to retire for the night anyway.
With the coming of a gorgeous new morning we went out for a hike around camp checking
out some small caves and more Indian rock paintings.
At one point the full moon was centered between two large
rock outcroppings just above camp, it was such a gorgeous site I just stood there
admiring the sheer beauty of it all.
Later that morning I turned Sespe loose, she and Gobi were having a blast running around.
I would see Sespe go running through the meadow into the pines and then Gobi following,
it's quite a sight and a lot of fun watching a young horse and camel running through
the meadows with such fun and joy in there harts.
Gobi decided it was breakfast time and started roaming around
finding all sorts of things to eat,
mostly eating pine needles, manzanita, scrub oak, and a tough mountain grass.
I fed them the last of the alfalfa pellets. We did some more riding around and
exploring some of the most fantastic scenery anywhere to be found.
But then it was time to leave our beautiful little camp with a sadness in our hearts.
We broke camp and started
headed back down the mountain, the trail is very steep and covered
with sharp rocks, drop offs, slides, brush and just in extremely poor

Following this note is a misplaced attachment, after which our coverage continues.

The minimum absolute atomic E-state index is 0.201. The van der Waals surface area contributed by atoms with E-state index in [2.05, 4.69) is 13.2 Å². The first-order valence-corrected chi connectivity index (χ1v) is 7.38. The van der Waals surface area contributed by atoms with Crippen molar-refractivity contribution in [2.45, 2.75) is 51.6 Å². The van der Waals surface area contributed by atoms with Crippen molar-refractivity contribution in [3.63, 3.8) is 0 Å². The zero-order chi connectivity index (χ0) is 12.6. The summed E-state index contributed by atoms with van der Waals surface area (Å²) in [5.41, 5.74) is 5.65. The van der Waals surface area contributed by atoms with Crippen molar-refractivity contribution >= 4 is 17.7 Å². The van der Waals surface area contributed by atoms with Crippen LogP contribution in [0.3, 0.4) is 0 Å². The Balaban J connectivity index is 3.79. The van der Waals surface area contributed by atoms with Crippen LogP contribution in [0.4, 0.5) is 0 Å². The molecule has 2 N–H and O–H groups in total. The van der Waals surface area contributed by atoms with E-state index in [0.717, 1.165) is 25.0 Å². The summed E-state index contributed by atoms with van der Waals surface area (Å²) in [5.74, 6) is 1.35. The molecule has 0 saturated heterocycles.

condition. On the way in I hadn't realize just how bad it was with all of
the fog surrounding us. I was worried about Gobi's pads, we were
heading back home and the animals were going at a faster pace than I
would have preferred. I have read somewhere that a camel's soft feet
will not kick up any dust, I can tell you right now that's not true,
I was eating dust half the way back down the mountain.
As we headed down the trail the wind was whistling through the tree tops,
the sky was a deep dark blue with scattered puffy clouds
flowing by overhead; it was so fantastic you could not ask for any
better weather conditions. We made it to the lower part of the
trail and the going got a lot easier, the scenery changes from Rock
formations and pine trees to gentle flowing creek's with some
spectacular foliage, ferns growing all over and vines hanging out of
the trees. Each time we crossed a creek the horses would stop for a
drink, Gobi would just walk on by us and keep going, I think he likes
showing off to the horses how much better he is.
When we got back to the trailhead, I tied up Creek to the trailer
but Gobi slowly kept on going.
I didn't think much of it because I
knew he would come back but what I didn't know there was a large
group of kids behind a couple of vans that Gobi was going over to
visit with them, and visit he did. They all loved him, patting him, hugging
him, had their pictures taken with him. What of beautiful way to
start a camping trip, meet a camel and get your picture taken with
him. After twenty minutes of visiting I took Gobi back to the stock
trailer, tide him up and unpacked the animals. Checking Gobi's feet
there were some notches near the back of this pads that I do not
remember seeing a few days earlier but nothing unusual for he's had
the same type of notches there numerous times before, just not quit so deep. Well I loaded
them up, the horses first and Gobi was upset that he had to wait,
then we were headed home.
Roger and Gobi